In their natural habitat, Nosy Boraha chameleons mainly feed on insects. Pet chameleons should eat a balanced diet for proper nutrition. Here are ideas on what you can or cannot feed your chameleon.
What To Feed Your Chameleon
Chameleons eat a variety of insects, fruits, and vegetables. A baby chameleon requires small-sized foods as compared to adults. Feed them fruit flies and pinhead crickets until they can eat adult portions. Below are the different food options to feed your adult Nosy Boraha chameleon.
Give your pet chameleon a variety of feeder insects. Different feeder insects have varying nutritional values for your Nosy Boraha chameleon.
Some of the best feeder insects for your pet include:
- Worms: earthworms, wax worms, silkworms, calcium worms
- Flies: curly wing flies, fruit flies, black soldier flies, green bottles, blue bottles
- Indian stick insects
Pet shops, breeders, and online distributors sell feeder insects. Get your insects from reputable sources to avoid feeding your pet insects with parasites, insecticides, or pesticides. You can choose to raise your live feeder to be sure they are not contaminated.
Take note of the nutritional value of each feeder insect to avoid feeding your chameleon with excess calories. Identify their fat, moisture, calcium, and protein content. Regulate them depending on their nutritional value.
Gut Loading Feeder Insects
These include insects that have been heavily fed with nutritious plant matter 24 hours before your pet’s feeding time. Chameleons need nutrients from plants to supplement their diet.
Gut loading your feeder insects with nutrient-rich vegetables makes them healthy for your pet. The 24-hour timeframe provides the insect time to digest the food but not to fully metabolize the nutrients.
Some of the most nutritious gut-loading foods you should give your feeder insects include:
- Collard greens
- Yellow Squash
- Sweet potato
Calcium and Vitamin Supplements for Nosy Boraha Chameleon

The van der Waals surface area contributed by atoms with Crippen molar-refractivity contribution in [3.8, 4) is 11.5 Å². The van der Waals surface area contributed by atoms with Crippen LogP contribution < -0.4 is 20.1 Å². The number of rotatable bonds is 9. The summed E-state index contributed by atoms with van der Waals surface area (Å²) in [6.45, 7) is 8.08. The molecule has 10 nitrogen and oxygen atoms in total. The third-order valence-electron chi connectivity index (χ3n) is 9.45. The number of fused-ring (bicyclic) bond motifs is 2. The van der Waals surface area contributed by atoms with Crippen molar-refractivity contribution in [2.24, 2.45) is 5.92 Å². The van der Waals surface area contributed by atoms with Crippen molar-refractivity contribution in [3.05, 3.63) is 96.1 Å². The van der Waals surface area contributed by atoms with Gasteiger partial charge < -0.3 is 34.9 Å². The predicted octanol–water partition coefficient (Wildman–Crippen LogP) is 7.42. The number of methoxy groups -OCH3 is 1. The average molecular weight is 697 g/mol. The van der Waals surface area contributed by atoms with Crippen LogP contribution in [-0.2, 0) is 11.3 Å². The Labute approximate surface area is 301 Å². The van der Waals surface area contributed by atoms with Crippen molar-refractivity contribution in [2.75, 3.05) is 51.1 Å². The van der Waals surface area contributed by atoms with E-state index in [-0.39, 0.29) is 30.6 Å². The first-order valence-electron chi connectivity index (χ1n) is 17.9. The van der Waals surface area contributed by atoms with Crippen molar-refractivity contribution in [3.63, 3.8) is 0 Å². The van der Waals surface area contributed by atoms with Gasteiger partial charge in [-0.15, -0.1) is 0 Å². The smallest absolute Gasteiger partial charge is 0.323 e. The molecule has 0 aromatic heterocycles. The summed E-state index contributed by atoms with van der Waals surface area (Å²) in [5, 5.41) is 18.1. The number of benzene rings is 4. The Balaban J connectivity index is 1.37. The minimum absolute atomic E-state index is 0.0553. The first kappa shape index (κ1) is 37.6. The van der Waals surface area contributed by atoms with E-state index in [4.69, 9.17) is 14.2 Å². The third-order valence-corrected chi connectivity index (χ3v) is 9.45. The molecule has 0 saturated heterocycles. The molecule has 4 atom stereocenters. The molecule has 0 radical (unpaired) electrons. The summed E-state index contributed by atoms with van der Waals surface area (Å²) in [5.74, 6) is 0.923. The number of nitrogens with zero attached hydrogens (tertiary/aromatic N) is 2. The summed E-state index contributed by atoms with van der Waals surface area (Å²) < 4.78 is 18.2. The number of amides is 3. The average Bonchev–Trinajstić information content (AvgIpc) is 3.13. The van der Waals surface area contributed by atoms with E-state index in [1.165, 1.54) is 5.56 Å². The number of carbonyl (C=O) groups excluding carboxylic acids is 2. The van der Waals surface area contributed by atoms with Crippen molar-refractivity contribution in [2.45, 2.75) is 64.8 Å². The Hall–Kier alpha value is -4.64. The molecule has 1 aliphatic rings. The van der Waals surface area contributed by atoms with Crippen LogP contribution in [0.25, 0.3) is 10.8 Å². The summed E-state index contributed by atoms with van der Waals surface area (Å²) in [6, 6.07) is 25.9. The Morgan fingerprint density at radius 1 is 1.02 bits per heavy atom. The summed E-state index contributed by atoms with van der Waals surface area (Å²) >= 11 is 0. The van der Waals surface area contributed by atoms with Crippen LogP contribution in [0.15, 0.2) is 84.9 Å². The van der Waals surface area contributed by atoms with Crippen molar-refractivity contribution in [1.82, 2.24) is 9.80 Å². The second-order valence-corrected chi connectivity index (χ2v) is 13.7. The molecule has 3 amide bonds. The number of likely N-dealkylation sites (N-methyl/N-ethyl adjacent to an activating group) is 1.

The Nosy Boraha chameleon requires calcium and vitamin supplements as part of its nutrition. These help in maintaining the chameleon’s bone and organ health. Sprinkle the supplements on the insects you plan to feed to your chameleon.
Give your Nosy Boraha a multivitamin supplement every two weeks. Get multivitamins with limited Vitamin A as it may cause edema (fluid sacs under the chameleon’s chest, neck, and throat). If you notice any swelling on your chameleon, discontinue the supplement and consult your veterinarian.
Chameleon treats stimulate and excite them before their feeding time. Be careful not to overdo the treats as it could make your pet obese. Treats have very high-fat content and low nutritional value; thus, should not be stapled feeders.
Some of the best chameleon treats include:
- Morio worms
- Bamboo worms
- Wax worms
- Butter worms
Fruits and Vegetables
Certain fruits and vegetables are good supplements for a chameleon’s diet. Choose to feed your pet nutritious fruits and vegetables with high calcium and a low phosphorus ratio.
Some of the fruits and vegetables to feed your pet include:
- Lamb lettuce
What To Avoid Feeding Your Chameleon
Avoid feeding your chameleon citric fruits such as lemons and oranges, as they are too acidic and bitter for your pet. The core and seeds of many fruits are also toxic to reptiles, though the fruits are safe. Peaches, apricots, and apples have a poisonous core for your chameleon.
Cabbage, figs, spinach, and iceberg lettuce are vegetables that should not be fed to your chameleon. They are toxic to the chameleon and can cause health issues. Avoid gut loading your insects with these foods.
Do not feed your pet any foods that contain more phosphorus than calcium, such as dairy products, meat, and animal foods (dog food, fish food, and cat food). Phosphorus lowers calcium absorption in your chameleon’s body, resulting in metabolic bone disease. Chameleons only need small amounts of phosphorus obtained through gut-loading feeders.
Get a Chameleon Pet Today!
You can enjoy having a Nosy Boraha chameleon for your home or office. They are easy to maintain and only require the proper diet and environment to thrive. Feed your pet feeder insects, vitamin supplements, and occasional treats. Avoid cabbage, spinach, citric fruits, and foods with high phosphorus, such as dairy products.